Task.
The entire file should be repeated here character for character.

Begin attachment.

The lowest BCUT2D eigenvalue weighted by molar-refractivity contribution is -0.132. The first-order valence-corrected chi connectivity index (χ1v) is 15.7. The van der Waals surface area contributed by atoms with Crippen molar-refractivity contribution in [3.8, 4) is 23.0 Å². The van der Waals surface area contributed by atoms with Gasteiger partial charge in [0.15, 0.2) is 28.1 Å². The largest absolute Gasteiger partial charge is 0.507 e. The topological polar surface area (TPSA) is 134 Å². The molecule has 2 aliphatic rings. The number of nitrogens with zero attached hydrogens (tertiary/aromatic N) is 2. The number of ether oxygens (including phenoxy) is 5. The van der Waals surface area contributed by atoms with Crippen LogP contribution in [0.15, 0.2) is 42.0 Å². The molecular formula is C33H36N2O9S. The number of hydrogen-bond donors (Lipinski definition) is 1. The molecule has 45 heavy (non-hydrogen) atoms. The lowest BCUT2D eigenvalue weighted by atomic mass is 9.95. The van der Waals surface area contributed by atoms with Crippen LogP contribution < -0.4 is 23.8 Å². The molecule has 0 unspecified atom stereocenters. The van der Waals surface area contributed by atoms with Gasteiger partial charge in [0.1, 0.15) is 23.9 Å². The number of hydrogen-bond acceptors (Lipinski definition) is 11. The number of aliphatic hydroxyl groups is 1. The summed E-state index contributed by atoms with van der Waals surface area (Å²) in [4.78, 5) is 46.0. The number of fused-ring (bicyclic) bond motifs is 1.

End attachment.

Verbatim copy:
The lowest BCUT2D eigenvalue weighted by molar-refractivity contribution is -0.132. The first-order valence-corrected chi connectivity index (χ1v) is 15.7. The van der Waals surface area contributed by atoms with Crippen molar-refractivity contribution in [3.8, 4) is 23.0 Å². The van der Waals surface area contributed by atoms with Gasteiger partial charge in [0.15, 0.2) is 28.1 Å². The largest absolute Gasteiger partial charge is 0.507 e. The topological polar surface area (TPSA) is 134 Å². The molecule has 2 aliphatic rings. The number of nitrogens with zero attached hydrogens (tertiary/aromatic N) is 2. The number of ether oxygens (including phenoxy) is 5. The van der Waals surface area contributed by atoms with Crippen LogP contribution in [0.15, 0.2) is 42.0 Å². The molecular formula is C33H36N2O9S. The number of hydrogen-bond donors (Lipinski definition) is 1. The molecule has 45 heavy (non-hydrogen) atoms. The lowest BCUT2D eigenvalue weighted by atomic mass is 9.95. The van der Waals surface area contributed by atoms with Crippen LogP contribution < -0.4 is 23.8 Å². The molecule has 0 unspecified atom stereocenters. The van der Waals surface area contributed by atoms with Gasteiger partial charge in [0.1, 0.15) is 23.9 Å². The number of hydrogen-bond acceptors (Lipinski definition) is 11. The number of aliphatic hydroxyl groups is 1. The summed E-state index contributed by atoms with van der Waals surface area (Å²) in [4.78, 5) is 46.0. The number of fused-ring (bicyclic) bond motifs is 1.